ISSN 2043-8087
Journal of Experimental Psychopathology
 Volume 5, Issue 1, 38-51, 2014
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Is Selective Attention in Anxiety Characterised by Biased Attentional Engagement with or Disengagement from Threat: Evidence from a Colour-Naming Paradigm

Authors
Patrick J. F. Clarke, Sue Hart, and Colin MacLeod
Centre for the Advancement of Research on Emotion, Australian Bushfire Cooperative Research Centre, School of Psychology, University of Western Australia

Volume 5, Issue 1, 2014, Pages 38-51
DOI: http://dx.doi.org/10.5127/jep.032912

Abstract
There has been considerable recent interest in identifying which specific processes characterize the widely observed anxiety-linked attentional preference for negative information. Two tasks, the emotional Stroop and the attentional probe, have been consistently employed to assess selective attention. However, until now, research designed to distinguished biased attentional engagement with, and disengagement from negative information has almost exclusively employed attentional probe task variants. To identify which of these attentional processes underpin the traditional emotional Stroop effect we developed a variant of the emotional Stroop capable of differentiating these two aspects of attentional selectivity. To assess biased attentional engagement with emotional word meanings, trials required participants to process the colour of a letter string before then measuring their speed to switch attention to its semantic content. To assess biased attentional disengagement from emotional word meanings, trials required participants to process the semantic content of a letter string before then measuring their speed to switch attention to process its colour. Our results indicate that the pattern of effects observed on the traditional emotional Stroop task are likely due to enhanced attentional engagement with the semantic content of negative stimuli, but not by impaired attentional disengagement from such negative semantic content.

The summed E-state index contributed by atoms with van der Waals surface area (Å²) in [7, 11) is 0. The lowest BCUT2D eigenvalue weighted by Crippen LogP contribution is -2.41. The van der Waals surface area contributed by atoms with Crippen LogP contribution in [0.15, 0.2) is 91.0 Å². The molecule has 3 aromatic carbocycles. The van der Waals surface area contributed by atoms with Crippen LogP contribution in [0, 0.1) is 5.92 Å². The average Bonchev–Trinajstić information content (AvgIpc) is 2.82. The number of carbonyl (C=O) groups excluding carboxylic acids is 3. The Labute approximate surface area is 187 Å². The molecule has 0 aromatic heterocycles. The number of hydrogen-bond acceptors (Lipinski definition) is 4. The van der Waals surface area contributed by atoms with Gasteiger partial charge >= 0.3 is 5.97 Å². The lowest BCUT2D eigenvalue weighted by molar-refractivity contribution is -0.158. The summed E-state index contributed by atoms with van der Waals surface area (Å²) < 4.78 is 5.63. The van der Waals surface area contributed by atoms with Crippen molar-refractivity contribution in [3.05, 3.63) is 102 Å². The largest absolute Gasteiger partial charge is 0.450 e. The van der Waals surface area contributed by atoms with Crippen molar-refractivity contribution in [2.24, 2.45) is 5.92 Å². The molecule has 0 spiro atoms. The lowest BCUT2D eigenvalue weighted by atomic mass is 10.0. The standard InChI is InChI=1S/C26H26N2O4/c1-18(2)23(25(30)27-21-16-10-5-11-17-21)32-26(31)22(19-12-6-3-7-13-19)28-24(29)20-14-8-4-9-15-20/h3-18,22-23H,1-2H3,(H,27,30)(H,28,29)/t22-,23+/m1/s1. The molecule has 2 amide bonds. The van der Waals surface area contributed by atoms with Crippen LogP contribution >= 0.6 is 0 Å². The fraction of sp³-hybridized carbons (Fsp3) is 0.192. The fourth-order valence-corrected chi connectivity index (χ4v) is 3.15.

Table of Contents
Introduction
Method
 Participants
 Materials
  Emotional assessment measure.
  Stimuli.
  Experimental hardware.
  Experimental task.
 Procedure
Results
 Participant Characteristics at Test Time
 Assessment of Anxiety-linked Bias in Attentional Engagement
 Assessment of Anxiety-linked Bias in Attentional Disengagement
Discussion
Acknowledgements
References

Correspondence to
Patrick Clarke, Centre for the Advancement of Research on Emotion, School of Psychology, The University of Western Australia, CRAWLEY, WA 6009.

Keywords
biased attention, anxiety, attentional engagement, attentional disengagement, emotional Stroop

Dates
Received 23 Oct 2012; Revised 27 May 2013; Accepted 29 Jun 2013; In Press 16 Oct 2013







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